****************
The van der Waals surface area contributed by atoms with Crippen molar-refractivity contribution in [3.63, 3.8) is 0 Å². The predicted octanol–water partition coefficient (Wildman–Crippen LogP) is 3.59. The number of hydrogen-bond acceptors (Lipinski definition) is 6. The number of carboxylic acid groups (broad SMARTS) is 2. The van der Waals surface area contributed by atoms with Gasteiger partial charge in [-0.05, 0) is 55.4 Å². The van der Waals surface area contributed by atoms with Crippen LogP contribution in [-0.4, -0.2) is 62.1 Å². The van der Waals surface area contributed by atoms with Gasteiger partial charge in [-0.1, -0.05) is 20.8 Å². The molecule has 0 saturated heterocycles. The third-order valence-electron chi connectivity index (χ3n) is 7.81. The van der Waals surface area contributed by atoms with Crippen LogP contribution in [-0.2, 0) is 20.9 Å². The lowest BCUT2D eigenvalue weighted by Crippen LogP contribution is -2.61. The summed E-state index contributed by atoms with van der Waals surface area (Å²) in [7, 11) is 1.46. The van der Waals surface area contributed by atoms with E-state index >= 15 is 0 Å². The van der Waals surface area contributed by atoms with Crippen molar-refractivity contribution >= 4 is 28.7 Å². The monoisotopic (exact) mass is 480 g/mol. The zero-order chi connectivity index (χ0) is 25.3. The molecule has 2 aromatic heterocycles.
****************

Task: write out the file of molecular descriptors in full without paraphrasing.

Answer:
The van der Waals surface area contributed by atoms with Crippen molar-refractivity contribution in [3.63, 3.8) is 0 Å². The predicted octanol–water partition coefficient (Wildman–Crippen LogP) is 3.59. The number of hydrogen-bond acceptors (Lipinski definition) is 6. The number of carboxylic acid groups (broad SMARTS) is 2. The van der Waals surface area contributed by atoms with Gasteiger partial charge in [-0.05, 0) is 55.4 Å². The van der Waals surface area contributed by atoms with Crippen LogP contribution in [-0.4, -0.2) is 62.1 Å². The van der Waals surface area contributed by atoms with Gasteiger partial charge in [-0.1, -0.05) is 20.8 Å². The molecule has 0 saturated heterocycles. The third-order valence-electron chi connectivity index (χ3n) is 7.81. The van der Waals surface area contributed by atoms with Crippen LogP contribution in [-0.2, 0) is 20.9 Å². The lowest BCUT2D eigenvalue weighted by Crippen LogP contribution is -2.61. The summed E-state index contributed by atoms with van der Waals surface area (Å²) in [7, 11) is 1.46. The van der Waals surface area contributed by atoms with E-state index >= 15 is 0 Å². The van der Waals surface area contributed by atoms with Crippen molar-refractivity contribution >= 4 is 28.7 Å². The monoisotopic (exact) mass is 480 g/mol. The zero-order chi connectivity index (χ0) is 25.3. The molecule has 2 aromatic heterocycles.